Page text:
Basic needle types via DIBY

Specialized Tools for Working with Stretch Fabrics

Down but not out, I posed the question to le goog: how do I sew stretchy fabric? It returned a relevant YouTube video that taught me there is something called a stretch needle with a rounded tip.

This design lets the needle worm its way through the fabric rather than stabbing and hoping for the best. One short phone call to my local sewing machine company later, and I was on my way downtown to get a pack of five stretch needles for $5.

The same video clued me into stretch stitches. A line of regular, straight stitches has no stretch. But any zig-zag stitch will stretch naturally. Think of them like an accordion file or a scissor jack: they’re designed to expand. Many machines have one or more special, straight-look stretch stitches, but mine is fairly low-end.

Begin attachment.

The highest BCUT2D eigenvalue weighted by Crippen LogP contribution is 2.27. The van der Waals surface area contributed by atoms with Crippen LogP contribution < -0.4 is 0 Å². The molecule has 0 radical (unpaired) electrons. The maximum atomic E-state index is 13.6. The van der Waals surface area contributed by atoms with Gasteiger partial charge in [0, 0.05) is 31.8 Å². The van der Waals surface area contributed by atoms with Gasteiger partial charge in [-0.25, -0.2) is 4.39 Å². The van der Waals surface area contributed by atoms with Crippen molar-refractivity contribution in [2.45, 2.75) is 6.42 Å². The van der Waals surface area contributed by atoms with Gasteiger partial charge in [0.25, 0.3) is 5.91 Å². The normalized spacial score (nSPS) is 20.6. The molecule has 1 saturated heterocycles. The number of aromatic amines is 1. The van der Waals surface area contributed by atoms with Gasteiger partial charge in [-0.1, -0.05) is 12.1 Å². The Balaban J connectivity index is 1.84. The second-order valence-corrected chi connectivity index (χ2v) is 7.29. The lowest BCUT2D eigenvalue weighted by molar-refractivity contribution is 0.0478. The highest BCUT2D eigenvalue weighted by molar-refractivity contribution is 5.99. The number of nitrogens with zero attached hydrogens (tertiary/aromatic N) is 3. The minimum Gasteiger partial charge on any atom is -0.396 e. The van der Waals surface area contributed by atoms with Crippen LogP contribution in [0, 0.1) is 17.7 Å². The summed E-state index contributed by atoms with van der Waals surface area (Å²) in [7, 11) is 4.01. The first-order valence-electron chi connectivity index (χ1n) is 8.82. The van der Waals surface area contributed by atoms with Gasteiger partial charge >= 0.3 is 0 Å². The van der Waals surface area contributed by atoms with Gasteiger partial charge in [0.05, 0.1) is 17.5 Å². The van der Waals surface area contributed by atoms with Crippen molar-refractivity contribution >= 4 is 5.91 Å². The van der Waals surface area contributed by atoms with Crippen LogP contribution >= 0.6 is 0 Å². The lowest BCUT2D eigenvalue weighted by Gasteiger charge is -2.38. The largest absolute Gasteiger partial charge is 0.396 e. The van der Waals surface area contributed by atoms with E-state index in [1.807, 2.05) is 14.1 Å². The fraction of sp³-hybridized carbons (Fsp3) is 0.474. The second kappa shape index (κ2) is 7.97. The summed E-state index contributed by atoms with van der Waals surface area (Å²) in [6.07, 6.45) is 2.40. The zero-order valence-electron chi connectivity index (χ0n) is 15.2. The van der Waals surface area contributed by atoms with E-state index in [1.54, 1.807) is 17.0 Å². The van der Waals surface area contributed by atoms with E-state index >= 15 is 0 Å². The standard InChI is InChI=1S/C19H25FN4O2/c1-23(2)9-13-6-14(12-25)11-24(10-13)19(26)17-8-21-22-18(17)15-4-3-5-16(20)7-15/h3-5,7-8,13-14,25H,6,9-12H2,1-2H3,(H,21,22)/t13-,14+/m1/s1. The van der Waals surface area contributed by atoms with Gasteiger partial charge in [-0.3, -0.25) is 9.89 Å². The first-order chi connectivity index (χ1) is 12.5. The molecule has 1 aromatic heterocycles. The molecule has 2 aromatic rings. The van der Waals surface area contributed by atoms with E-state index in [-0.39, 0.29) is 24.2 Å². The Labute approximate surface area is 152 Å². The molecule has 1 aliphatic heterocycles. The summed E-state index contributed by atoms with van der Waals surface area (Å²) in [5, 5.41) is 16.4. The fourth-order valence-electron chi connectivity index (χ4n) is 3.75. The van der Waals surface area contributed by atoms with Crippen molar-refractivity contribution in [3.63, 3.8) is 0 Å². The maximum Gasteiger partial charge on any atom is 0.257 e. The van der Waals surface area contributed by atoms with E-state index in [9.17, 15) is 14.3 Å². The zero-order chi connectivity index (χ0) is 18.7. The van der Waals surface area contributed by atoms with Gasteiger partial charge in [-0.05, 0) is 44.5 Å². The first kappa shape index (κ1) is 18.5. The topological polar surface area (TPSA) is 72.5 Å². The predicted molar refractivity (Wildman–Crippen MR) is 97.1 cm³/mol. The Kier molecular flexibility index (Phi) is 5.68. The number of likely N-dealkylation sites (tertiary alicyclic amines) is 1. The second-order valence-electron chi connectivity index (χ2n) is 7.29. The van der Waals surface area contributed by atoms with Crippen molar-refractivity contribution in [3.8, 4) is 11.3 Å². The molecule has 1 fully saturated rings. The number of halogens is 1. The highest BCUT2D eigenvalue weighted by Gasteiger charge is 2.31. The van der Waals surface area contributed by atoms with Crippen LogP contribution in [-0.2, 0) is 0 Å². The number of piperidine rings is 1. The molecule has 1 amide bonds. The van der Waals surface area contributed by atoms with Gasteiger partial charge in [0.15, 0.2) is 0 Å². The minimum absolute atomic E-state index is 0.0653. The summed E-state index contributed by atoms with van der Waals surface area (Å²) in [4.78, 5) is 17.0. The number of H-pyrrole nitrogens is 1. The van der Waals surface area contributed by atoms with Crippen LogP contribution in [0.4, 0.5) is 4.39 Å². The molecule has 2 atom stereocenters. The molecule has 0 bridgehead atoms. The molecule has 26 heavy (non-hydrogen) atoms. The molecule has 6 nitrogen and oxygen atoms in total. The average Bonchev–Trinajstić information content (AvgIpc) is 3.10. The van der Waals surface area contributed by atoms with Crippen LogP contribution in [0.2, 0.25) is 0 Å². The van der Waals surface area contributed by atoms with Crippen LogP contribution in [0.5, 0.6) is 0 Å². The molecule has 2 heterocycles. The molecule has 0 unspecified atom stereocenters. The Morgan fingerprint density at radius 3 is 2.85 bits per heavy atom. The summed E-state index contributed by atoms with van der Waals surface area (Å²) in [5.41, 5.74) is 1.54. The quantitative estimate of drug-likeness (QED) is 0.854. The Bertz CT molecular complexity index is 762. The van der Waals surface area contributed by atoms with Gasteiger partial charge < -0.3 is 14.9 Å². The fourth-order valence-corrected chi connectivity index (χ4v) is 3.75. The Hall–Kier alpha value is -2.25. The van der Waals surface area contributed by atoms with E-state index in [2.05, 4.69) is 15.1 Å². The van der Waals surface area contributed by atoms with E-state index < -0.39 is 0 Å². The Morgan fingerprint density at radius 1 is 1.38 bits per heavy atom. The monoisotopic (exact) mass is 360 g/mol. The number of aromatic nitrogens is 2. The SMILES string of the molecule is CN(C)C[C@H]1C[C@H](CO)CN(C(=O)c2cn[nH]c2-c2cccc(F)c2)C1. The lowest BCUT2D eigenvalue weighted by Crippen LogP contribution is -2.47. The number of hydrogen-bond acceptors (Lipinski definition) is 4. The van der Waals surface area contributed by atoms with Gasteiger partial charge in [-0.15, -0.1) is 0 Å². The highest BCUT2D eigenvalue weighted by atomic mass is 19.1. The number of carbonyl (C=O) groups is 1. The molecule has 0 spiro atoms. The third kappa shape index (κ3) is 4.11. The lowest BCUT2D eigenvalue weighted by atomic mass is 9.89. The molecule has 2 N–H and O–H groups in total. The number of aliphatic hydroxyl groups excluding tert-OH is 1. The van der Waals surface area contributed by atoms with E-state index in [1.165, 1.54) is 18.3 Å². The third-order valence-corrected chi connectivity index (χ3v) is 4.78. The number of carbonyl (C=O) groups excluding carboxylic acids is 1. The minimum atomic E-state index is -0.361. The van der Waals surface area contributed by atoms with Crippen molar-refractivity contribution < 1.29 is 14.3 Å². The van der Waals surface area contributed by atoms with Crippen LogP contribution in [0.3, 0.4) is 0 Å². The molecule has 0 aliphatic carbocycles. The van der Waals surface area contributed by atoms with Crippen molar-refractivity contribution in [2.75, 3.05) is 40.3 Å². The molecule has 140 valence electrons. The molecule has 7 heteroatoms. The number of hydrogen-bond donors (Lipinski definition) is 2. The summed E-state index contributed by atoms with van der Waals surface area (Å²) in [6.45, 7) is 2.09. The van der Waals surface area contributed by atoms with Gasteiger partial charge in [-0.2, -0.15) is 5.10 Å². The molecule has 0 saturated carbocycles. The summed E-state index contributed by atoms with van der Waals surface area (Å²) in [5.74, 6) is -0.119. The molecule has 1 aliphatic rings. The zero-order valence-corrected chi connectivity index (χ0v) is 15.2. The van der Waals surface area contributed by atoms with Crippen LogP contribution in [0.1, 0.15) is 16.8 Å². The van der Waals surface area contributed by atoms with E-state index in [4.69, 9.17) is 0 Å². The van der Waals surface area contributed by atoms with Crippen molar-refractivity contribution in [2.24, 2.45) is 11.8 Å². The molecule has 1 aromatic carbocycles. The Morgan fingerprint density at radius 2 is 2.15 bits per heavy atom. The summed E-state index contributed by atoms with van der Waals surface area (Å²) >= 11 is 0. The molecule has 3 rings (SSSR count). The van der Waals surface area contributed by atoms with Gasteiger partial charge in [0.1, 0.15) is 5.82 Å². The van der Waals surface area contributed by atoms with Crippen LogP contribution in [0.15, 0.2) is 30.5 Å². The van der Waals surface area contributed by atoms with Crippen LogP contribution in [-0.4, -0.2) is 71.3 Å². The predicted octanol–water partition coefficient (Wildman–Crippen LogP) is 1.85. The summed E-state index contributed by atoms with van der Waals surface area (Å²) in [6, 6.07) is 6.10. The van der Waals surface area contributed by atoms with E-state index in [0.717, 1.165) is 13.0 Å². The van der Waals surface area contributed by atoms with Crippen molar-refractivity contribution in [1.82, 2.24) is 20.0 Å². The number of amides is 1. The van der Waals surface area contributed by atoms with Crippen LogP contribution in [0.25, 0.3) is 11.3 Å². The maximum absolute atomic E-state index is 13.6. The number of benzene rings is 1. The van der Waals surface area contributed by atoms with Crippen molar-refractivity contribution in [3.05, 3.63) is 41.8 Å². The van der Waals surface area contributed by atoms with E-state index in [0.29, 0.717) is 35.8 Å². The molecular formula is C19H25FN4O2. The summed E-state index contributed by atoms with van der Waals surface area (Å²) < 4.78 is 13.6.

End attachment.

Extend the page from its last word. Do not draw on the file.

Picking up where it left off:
Same stitch, different needle. On the left, we have the liar’s polygraph output from the standard needle. On the right, the multi-stitch zig-zag with the stretch needle.

The Proof of Concept: Longer for Better Coverage, Sleeker to Hug the Taper

It was so much easier with the stretch needle that I just kept going until it was done. The fit wasn’t great, but it wasn’t terrible, either.

The elastic I bought is wider than the commercial sleeve, and I think that will lengthen the snug time before it starts getting loose. I also made it longer than the store-bought sleeve on purpose.

I got some new remnants from the fabric store including one that’s 82% nylon / 18% spandex. That’s 6% more spandex than the store-bought sleeve, which could be a bad thing. I figure, the higher the spandex content, the more room for error on my part. That is, it should be easier to iterate until I have a sleeve that’s snug, but not as tight as a blood pressure cuff.